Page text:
The sea gives and the sea takes. The sea took Bonnie's mother away from her, to a new life on a distant shore. And now it has brought her three things: A boat, a boy, and a chance to be free.
Reviewed by Rachel Elvidge
The House of Light is a powerful novel, glittering with evocative language and infused with a strong sense of place.
Bonnie is growing up on the coastline of an embattled country. From her beach, she can see islands a little way out to sea, possibly the Farne Islands, although the setting is kept deliberately vague. Although unspecific, the locale is vividly described, and you can smell the seaweed as Bonnie combs the tideline. Life is hard for Bonnie and her Granda, even before she finds wanderer Ish and his little boat washed up by the tide. Her decision to help him, despite the danger, sets Bonnie on a path that leads her to unexpected places.
The House of Light would make an engrossing class read for upper junior years and beyond. As well as being moving and involving story, there is so much potential here for more in-depth reading and comprehension work.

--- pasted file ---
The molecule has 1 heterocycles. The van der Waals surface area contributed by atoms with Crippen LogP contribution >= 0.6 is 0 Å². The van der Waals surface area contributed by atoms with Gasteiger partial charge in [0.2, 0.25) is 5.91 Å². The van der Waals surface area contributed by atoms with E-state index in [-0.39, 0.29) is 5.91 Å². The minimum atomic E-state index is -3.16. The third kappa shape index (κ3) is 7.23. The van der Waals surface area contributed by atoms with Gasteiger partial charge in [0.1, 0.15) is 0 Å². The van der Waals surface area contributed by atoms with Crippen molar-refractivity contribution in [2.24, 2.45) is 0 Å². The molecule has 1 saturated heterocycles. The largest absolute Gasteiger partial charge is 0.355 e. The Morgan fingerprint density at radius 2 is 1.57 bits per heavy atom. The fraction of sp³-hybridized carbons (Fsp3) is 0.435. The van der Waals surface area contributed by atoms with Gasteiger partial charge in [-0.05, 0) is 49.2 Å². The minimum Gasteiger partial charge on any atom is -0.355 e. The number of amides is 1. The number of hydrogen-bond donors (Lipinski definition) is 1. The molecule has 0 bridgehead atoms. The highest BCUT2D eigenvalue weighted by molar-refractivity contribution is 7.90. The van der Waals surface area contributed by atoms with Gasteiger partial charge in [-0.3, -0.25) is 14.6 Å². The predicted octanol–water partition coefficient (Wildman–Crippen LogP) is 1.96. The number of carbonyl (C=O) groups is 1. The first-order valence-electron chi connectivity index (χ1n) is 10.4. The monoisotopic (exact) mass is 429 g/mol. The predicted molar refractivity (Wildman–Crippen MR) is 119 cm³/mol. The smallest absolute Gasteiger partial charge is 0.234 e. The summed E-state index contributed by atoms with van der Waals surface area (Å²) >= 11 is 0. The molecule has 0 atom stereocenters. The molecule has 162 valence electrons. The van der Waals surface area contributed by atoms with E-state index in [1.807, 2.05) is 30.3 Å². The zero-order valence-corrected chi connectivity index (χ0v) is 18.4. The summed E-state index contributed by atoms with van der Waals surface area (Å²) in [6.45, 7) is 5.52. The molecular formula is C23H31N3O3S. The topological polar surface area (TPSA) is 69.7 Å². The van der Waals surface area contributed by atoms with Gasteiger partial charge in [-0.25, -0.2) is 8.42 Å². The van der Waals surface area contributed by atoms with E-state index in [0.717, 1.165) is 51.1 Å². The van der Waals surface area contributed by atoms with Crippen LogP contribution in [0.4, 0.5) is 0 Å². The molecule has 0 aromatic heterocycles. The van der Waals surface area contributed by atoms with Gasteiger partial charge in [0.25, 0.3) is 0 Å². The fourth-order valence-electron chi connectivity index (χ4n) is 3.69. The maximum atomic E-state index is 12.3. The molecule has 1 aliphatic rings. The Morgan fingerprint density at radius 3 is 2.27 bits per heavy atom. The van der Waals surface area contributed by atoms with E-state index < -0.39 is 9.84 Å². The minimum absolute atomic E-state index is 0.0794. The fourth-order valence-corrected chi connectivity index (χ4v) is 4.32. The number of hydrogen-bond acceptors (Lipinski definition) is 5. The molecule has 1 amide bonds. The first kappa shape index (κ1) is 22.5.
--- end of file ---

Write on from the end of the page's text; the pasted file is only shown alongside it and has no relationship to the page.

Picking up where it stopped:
This wonderful story brings a delicate touch to so many important issues facing us today: refugee experience, ecological problems and sustainability are all threaded through Bonnie and Ish’s story, along with loss, abandonment and bereavement. There is so much to discuss. Bonnie forages from the beach, and what she chooses is illuminating. Leather shoes are useful and valuable, even when not a pair, but discarded plastic is useless to her. What can the children infer from Ish’s drawings, as he is unable to speak of his life before Bonnie meets him? The ambiguous ending also asks to be explored through discussion or writing.
The House of Light is highly recommended, although caution is needed as this is a book of loss, hardship and difficult choices. Despite these dark themes, the resounding message is one of hope and the belief that individuals can make positive changes and shine their light in a challenging world.